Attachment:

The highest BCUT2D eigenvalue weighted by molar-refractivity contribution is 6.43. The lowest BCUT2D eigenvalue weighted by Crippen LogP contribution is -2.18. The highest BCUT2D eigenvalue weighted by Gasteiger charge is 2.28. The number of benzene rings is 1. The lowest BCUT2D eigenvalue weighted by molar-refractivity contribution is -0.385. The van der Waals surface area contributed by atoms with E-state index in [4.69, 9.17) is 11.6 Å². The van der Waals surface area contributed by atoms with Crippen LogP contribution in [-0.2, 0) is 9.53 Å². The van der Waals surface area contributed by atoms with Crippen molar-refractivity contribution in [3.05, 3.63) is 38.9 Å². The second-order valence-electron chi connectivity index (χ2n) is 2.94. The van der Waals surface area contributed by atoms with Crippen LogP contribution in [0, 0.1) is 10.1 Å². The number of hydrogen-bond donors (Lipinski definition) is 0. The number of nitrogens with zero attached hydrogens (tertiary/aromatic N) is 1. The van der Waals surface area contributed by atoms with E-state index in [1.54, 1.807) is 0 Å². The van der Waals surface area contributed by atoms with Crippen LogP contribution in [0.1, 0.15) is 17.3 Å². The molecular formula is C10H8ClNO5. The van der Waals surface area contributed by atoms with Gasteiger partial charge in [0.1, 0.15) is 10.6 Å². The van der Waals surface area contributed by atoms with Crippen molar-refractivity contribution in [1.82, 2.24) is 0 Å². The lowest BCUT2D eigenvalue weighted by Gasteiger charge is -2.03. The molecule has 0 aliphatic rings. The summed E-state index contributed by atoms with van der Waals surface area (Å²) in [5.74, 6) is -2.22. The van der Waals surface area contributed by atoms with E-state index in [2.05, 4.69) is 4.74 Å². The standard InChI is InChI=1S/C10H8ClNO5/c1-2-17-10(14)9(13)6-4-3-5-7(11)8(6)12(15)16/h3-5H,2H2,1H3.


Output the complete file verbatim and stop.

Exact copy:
The highest BCUT2D eigenvalue weighted by molar-refractivity contribution is 6.43. The lowest BCUT2D eigenvalue weighted by Crippen LogP contribution is -2.18. The highest BCUT2D eigenvalue weighted by Gasteiger charge is 2.28. The number of benzene rings is 1. The lowest BCUT2D eigenvalue weighted by molar-refractivity contribution is -0.385. The van der Waals surface area contributed by atoms with E-state index in [4.69, 9.17) is 11.6 Å². The van der Waals surface area contributed by atoms with Crippen LogP contribution in [-0.2, 0) is 9.53 Å². The van der Waals surface area contributed by atoms with Crippen molar-refractivity contribution in [3.05, 3.63) is 38.9 Å². The second-order valence-electron chi connectivity index (χ2n) is 2.94. The van der Waals surface area contributed by atoms with Crippen LogP contribution in [0, 0.1) is 10.1 Å². The number of hydrogen-bond donors (Lipinski definition) is 0. The number of nitrogens with zero attached hydrogens (tertiary/aromatic N) is 1. The van der Waals surface area contributed by atoms with E-state index in [1.54, 1.807) is 0 Å². The van der Waals surface area contributed by atoms with Crippen LogP contribution in [0.1, 0.15) is 17.3 Å². The molecular formula is C10H8ClNO5. The van der Waals surface area contributed by atoms with Gasteiger partial charge in [0.1, 0.15) is 10.6 Å². The van der Waals surface area contributed by atoms with Crippen molar-refractivity contribution in [1.82, 2.24) is 0 Å². The lowest BCUT2D eigenvalue weighted by Gasteiger charge is -2.03. The molecule has 0 aliphatic rings. The summed E-state index contributed by atoms with van der Waals surface area (Å²) in [5.74, 6) is -2.22. The van der Waals surface area contributed by atoms with E-state index in [2.05, 4.69) is 4.74 Å². The standard InChI is InChI=1S/C10H8ClNO5/c1-2-17-10(14)9(13)6-4-3-5-7(11)8(6)12(15)16/h3-5H,2H2,1H3.